Tech trends set to shape the future of data centres
17 June, 2015
Many companies spend a lot of time focusing on the last big project or spending the majority of their efforts trying to keep the power on. With this in mind it is important to pay attention to new trends and patterns that have the potential to shake the foundations of a company, improve efficiency or offer a more resourceful way of operating.
With these systems users can swap components in and out as needed, according to workload and necessity. Such a system has a set of interconnects which allows processors to be targeted, meaning components and capabilities can be relied on and swapped out as needed.
Rather than upgrading an entire server, disaggregated system users can update individual components such as memory, power supplies or I/O’s.
There are a variety of large web companies such as Facebook following this trend, buying more of their components from smaller companies in China or Taiwan rather than US based technology retailers. This allows such organisations to be flexible with resources and focus on networking and storage infrastructure according to demand.
However, though these systems are good for large scale web environments, they are not ready for use in a general purpose environment due to the lack of original design manufacturers.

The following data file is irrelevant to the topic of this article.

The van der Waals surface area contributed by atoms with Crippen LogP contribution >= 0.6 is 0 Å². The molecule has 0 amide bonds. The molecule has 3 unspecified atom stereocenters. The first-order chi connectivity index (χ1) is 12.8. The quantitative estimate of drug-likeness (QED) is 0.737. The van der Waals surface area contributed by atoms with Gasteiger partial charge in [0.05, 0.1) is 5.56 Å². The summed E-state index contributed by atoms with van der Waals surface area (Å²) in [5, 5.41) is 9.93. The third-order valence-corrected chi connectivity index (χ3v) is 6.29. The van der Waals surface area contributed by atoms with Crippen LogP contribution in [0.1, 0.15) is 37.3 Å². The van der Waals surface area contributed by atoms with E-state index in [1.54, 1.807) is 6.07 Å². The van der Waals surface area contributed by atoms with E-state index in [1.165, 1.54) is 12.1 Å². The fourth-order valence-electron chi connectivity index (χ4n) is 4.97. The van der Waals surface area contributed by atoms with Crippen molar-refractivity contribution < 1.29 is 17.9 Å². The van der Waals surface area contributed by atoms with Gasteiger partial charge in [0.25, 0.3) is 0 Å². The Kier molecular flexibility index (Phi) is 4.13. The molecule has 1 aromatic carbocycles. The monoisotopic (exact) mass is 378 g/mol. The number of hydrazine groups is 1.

Bimodal IT goes against the primary objectives that IT was designed to serve – to protect business. If applications go down then the business loses money. So to limit this, processes and controls are put in place to ensure safer operations.
This new trend allows applications to be developed and then fixed as and when needed – giving a faster output time.
The development of Bimodal IT (a term which came out of the DevsOps world) means that there are now two ‘modes’. Mode one is the old way of IT that focuses on reliability, change and control management. Mode two is the complete opposite and focuses solely on agility.
There have been analytics within the IT industry for some time with many companies using Data Centre Infrastructure Management (DCIM) to manage energy and its consumption. Vendors have also tied in asset management and tools to manage workflow to gain a better vision of data surrounding these issues.
This is not only helpful at managing workloads; it also allows a new level of diagnostics that identifies not only why something happened, but also what will happen next.
Scarcity of IT skills
IT has become so complex over the last few years that it is now difficult to recruit people who already understand everything.
While there are many smart individuals with certain expertise, it can be hard to get these to think outside the box and develop due to incentivised professionalism - many wish to stay in jobs for a long period of time rather than moving around, sharing their skills.
This will affect data centres in the long term when problems occur. When a system experiences issues there is no clear answer as to why this is happening and businesses with data centres will struggle to recruit people in the know.